This is an expose of Revelation chapter 13 where the beast out of the sea and the beast out of the earth become friends, culminating in a new system of worship which honors the first beast. Clear evidence is provided as to the nature of these political powers, their aims, and objectives. Since the issue is a matter of life and death with eternal consequences, it is vital that we understand who these powers are.
A Jewish student at the University of Toronto wrote to the University of Toronto Graduate Students’ Union (GSU), as part of an ongoing campaign by Hillel to bring Kosher food to campus, only to get the response that GSU “[doubts] the Executive Committee will be comfortable recommending this motion given that the organization hosting it (Hillel) is openly pro-Israel.”
The email added that any efforts to bring Kosher food to campus may be against “the will of the membership,” in reference to the GSU’s adopted motion of supporting the Boycott, Divestment and Sanctions (BDS), which campaigns for various cultural, economic and political boycotts of the Jewish state.
The GSU responded on Facebook, saying that any board member can submit a motion on the status of Kosher food on campus, without an indication that the Executive Committee is willing to change their stance on the issue.
There are some useful findings in the Toronto Board of Health report last week on taking a public health approach to community violence.
First, that while police-reported crime was decreasing in Toronto prior to 2014, it went up 14% between 2014 and 2017, disproportionately impacting young black males, particularly young Somali-Canadians.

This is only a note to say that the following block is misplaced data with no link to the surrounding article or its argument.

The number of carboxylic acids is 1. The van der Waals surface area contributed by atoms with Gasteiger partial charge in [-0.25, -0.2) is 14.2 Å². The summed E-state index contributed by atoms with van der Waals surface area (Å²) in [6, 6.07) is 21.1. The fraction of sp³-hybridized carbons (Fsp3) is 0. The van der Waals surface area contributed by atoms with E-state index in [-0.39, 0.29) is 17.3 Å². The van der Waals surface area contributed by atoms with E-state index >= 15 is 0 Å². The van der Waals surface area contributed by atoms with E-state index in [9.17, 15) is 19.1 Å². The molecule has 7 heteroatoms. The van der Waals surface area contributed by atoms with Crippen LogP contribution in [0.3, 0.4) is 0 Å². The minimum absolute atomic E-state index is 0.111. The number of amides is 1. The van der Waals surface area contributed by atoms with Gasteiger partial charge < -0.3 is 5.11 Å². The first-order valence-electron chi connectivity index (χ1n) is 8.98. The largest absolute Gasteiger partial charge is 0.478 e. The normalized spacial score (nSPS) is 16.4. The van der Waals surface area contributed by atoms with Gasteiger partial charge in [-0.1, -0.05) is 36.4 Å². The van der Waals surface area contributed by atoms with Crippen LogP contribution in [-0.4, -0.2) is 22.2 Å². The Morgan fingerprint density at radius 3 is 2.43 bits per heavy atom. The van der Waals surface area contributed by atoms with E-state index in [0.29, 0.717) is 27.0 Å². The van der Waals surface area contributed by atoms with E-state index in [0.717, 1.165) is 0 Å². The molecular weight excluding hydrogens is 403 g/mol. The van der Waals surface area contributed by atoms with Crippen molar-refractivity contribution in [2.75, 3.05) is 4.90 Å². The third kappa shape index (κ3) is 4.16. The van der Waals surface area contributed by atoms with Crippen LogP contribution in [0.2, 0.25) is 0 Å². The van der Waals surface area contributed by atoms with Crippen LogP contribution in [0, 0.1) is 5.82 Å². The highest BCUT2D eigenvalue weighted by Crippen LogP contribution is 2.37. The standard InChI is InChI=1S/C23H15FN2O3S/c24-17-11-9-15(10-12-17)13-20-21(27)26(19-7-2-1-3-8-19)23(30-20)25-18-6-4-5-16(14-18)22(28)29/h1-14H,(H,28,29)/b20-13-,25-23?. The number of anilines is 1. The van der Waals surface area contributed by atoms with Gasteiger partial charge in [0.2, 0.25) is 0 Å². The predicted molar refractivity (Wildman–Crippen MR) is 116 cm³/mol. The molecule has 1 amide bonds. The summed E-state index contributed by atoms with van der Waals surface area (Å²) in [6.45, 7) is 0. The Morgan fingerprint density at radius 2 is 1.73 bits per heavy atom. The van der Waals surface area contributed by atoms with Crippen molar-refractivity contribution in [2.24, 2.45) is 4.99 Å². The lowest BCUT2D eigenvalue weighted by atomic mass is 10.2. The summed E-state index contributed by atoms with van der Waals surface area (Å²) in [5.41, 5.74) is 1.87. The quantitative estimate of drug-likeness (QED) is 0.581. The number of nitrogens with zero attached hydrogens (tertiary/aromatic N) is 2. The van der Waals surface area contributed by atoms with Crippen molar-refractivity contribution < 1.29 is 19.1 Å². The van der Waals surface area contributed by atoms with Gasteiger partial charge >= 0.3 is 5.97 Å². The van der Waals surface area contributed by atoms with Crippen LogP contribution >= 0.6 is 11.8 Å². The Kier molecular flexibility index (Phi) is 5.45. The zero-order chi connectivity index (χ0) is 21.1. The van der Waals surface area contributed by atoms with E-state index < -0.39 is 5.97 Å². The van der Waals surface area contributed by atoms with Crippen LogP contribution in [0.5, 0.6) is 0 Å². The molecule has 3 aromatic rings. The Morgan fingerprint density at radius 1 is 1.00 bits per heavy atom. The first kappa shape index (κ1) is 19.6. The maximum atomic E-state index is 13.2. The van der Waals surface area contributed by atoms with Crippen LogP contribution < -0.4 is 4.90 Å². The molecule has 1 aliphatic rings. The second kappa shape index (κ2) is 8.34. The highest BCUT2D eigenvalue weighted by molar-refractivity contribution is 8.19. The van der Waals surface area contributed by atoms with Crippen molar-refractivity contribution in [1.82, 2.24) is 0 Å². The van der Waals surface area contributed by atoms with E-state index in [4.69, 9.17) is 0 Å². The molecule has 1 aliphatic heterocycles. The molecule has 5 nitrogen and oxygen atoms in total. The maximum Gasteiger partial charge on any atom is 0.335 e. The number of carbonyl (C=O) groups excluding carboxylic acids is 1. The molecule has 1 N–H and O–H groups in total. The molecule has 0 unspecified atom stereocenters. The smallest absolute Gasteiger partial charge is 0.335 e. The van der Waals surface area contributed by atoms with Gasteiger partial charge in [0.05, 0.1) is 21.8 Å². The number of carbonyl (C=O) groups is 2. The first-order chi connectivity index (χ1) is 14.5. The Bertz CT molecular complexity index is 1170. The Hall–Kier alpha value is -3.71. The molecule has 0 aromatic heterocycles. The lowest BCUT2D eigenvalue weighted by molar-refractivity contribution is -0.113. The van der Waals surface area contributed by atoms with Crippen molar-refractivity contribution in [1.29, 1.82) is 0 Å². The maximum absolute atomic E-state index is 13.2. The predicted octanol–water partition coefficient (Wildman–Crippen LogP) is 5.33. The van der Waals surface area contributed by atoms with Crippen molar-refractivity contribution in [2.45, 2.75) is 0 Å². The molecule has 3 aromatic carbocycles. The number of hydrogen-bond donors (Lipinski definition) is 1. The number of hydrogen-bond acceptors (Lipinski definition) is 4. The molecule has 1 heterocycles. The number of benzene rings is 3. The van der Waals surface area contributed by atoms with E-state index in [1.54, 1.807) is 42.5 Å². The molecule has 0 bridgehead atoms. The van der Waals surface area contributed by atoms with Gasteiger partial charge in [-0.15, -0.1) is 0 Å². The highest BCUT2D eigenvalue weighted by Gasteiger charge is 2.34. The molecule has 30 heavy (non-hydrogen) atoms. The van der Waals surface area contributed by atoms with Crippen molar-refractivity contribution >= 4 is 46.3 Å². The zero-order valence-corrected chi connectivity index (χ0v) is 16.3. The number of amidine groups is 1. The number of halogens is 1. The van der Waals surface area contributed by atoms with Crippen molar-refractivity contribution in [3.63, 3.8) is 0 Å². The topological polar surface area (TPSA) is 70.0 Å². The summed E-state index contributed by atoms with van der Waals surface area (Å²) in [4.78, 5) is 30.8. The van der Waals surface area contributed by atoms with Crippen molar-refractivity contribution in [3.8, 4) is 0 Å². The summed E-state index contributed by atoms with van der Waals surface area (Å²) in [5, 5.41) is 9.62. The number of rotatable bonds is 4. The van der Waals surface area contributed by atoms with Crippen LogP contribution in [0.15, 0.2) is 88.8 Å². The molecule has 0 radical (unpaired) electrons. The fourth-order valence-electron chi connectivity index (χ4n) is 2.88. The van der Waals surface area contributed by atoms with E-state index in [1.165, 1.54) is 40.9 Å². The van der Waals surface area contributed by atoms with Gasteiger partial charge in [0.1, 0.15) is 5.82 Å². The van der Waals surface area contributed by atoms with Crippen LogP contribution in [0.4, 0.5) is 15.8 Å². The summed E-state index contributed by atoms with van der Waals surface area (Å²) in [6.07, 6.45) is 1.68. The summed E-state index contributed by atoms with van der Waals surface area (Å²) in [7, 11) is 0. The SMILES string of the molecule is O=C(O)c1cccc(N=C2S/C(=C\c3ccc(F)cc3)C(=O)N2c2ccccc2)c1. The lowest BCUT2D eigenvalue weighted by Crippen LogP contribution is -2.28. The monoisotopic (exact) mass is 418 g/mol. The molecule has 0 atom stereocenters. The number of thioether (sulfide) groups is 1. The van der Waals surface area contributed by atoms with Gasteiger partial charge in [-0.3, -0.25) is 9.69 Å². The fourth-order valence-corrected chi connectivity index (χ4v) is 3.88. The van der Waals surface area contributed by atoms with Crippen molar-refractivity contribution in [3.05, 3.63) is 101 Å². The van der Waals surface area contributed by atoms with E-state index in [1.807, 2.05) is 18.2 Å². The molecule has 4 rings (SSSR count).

Second, the rate for firearm-related crime more than doubled for youths and adults between 2013 and 2017.
Third, that as the result of violent crime there were 102,000 visits to the emergency departments of Toronto hospitals between 2004 and 2017 for assault-related injuries, 1,133 of them caused by firearms.
Fourth, a Toronto study estimated a staggering $1.74 million cost per offender over a 15-year period in criminal justice expenditures involving both victims and offenders.
Fifth, that in what are traditionally referred to as vulnerable communities, one in three people have witnessed violent crime and three in four knew at least one victim of community violence.
So we can all agree there’s a growing violent crime problem in Toronto and a growing public cost because of it.
The health board report, as one would expect, links the rising incidence of violent crime to growing economic disparity.
This includes high unemployment rates among blacks (at 12%, nearly double the provincial rate), and that blacks are over-represented in the child welfare system, academic streaming, school suspensions and leaving high school before graduation.
The same pattern, the study says, occurs with regard to police street checks and cases involving shootings and police use of force.
That. said among its nine recommendations are things we all know aren’t going to happen.
For example, Prime Minister Justin Trudeau has made it clear the federal government isn’t going to ban the sale of handguns nationally, substituting a plan to give municipalities the power to ban or restrict handguns.
How gun-toting criminals who aren’t deterred by the Criminal Code will be cowed by a municipal bylaw hasn’t been explained and in any event, a municipal ban would have to be approved by the provincial government, a measure Ontario Premier Doug Ford opposes.
In our view, one of the key reasons for rising gun crime — as the Sun’s Chris Doucette has documented — is the banning of police street checks, aka carding.
It seems to us a necessary first step in effectively combatting growing violent urban street crime in Toronto would be for the municipal, provincial and federal governments to come up with a viable way for police to do their crucial job of information-gathering by reviving street checks.
This while protecting the rights of individuals and groups not to be unfairly targeted by police.
The bottom line is if we can’t come up with that, then we’re not going to be able to combat violent crime effectively, either in the short term or the long term.